<
 
 
 
 
?
>
hide You are viewing an archived web page, collected at the request of University of Alberta using Archive-It. This page was captured on 17:35:42 Dec 08, 2010, and is part of the HCF Alberta Online Encyclopedia collection. The information on this web page may be out of date. See All versions of this archived page. Loading media information
Heritage Community Foundation Presents
Alberta Online Encyclopedia


   Home > Background > Alberta Overview > World War II and After
   Fascism and Internment

   World War II and After:  Fascism and Internment

Visit AlbertaSource!

     

Fascism and
Internment

Immigration

 

by Adriana Albi Davies, Ph.D.

Page 1  |  2

As has been noted by historians, immigrants, whenever possible, retained very close ties with the homeland. Italians in Canada, even those who were second and third generation, were aware of the rise to power of Mussolini. The influence of the Fascist government was felt through the consular agents, vice consuls or honorary consuls who were assigned to Italian communities. It was felt, as well, through the priests who were sent by their order from Italy to serve immigrants. 

IFather Carlo Fabris.  Photo courtesy of the Bonifacio family.t is interesting that, while Edmonton and Calgary, did not have an Italian church at the time, the community of Venice did.1 In 1924, they began to build Il Redentore Church [Holy Redeemer] with the site being contributed by Oliva John and Angelo Biollo, and lumber and labour contributed by the community and prepared in the Biollo sawmill (check out the Mike Biollo and Mary (Biollo) Doyle oral histories). Father Fabris, who came from Italy to be the Pastor, according to some oral interviews, established the Fascio de Venice. The Hylo-Venice history book mentions that, in November 1925, officials from the Fascist headquarters in Calgary came to Venice and the party flag was blessed and all of the Italians became members. It is further stated that Father Fabris, by doing this, had hoped to obtain a subsidy from the Italian government to build a convent school.2 This did not bear fruit; however, Mrs. Mary (Biollo) Doyle in an oral history interview mentions that she taught Italian language classes with materials from Italy.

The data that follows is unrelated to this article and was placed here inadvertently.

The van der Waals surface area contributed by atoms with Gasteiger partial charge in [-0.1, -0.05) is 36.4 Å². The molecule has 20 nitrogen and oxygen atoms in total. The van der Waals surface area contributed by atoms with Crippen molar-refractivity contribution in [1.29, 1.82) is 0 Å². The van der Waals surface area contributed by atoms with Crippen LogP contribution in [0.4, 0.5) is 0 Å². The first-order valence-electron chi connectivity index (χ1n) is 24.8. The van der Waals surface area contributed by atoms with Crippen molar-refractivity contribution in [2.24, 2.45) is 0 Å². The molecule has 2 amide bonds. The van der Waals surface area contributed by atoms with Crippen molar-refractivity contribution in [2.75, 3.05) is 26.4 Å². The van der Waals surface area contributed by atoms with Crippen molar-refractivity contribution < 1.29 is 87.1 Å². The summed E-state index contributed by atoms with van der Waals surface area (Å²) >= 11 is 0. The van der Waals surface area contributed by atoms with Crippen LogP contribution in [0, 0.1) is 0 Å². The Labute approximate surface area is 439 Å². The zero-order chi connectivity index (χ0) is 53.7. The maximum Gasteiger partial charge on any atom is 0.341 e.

According to Antonella Fanella, there was an active Fascist party, the Fascio, in Calgary from the 1920s, which seems to have existed outside of the Giovanni Caboto Loggia. She confirms what Mr. Bonifacio notes that it was a social club. However, it must be said, that there were likely some among the members who, because of their commitment to the Italian government (for example, Father Fabbris and the honorary consuls), were truly Fascists. Fanella writes:

At a convention in Calgary in 1926, the Fascisti outlined their objectives: among other goals, they sought to improve the well-being of Italian immigrants in Canada and to promote a better understanding of Italo-Canadian culture. Claims that it was a subversive organization are doubtful since Italians are apolitical by nature. In fact, at the convention members pledged to "love, serve, obey and exalt the Dominion of Canada and to teach the obedience to and respect for its constitutions and laws." 3

While her observations are, on the whole, probably accurate, her final assertion that Italians are "apolitical" is questionable. The range of political nuances in Italian party politics, historically and in contemporary life, is evidence that Italians take their politics seriously and want a very close "fit" with their own views.

For further information check out the Fascism and Internment sections of our site.

[continue>>]

[back] [top]

Copyright © 2002 Adriana Albi Davies, Ph.D. and The Heritage Community Foundation

Albertasource.ca | Contact Us | Partnerships
††††††††††† For more on Italian Alberta, visit Peelís Prairie Provinces.
Copyright © Heritage Community Foundation All Rights Reserved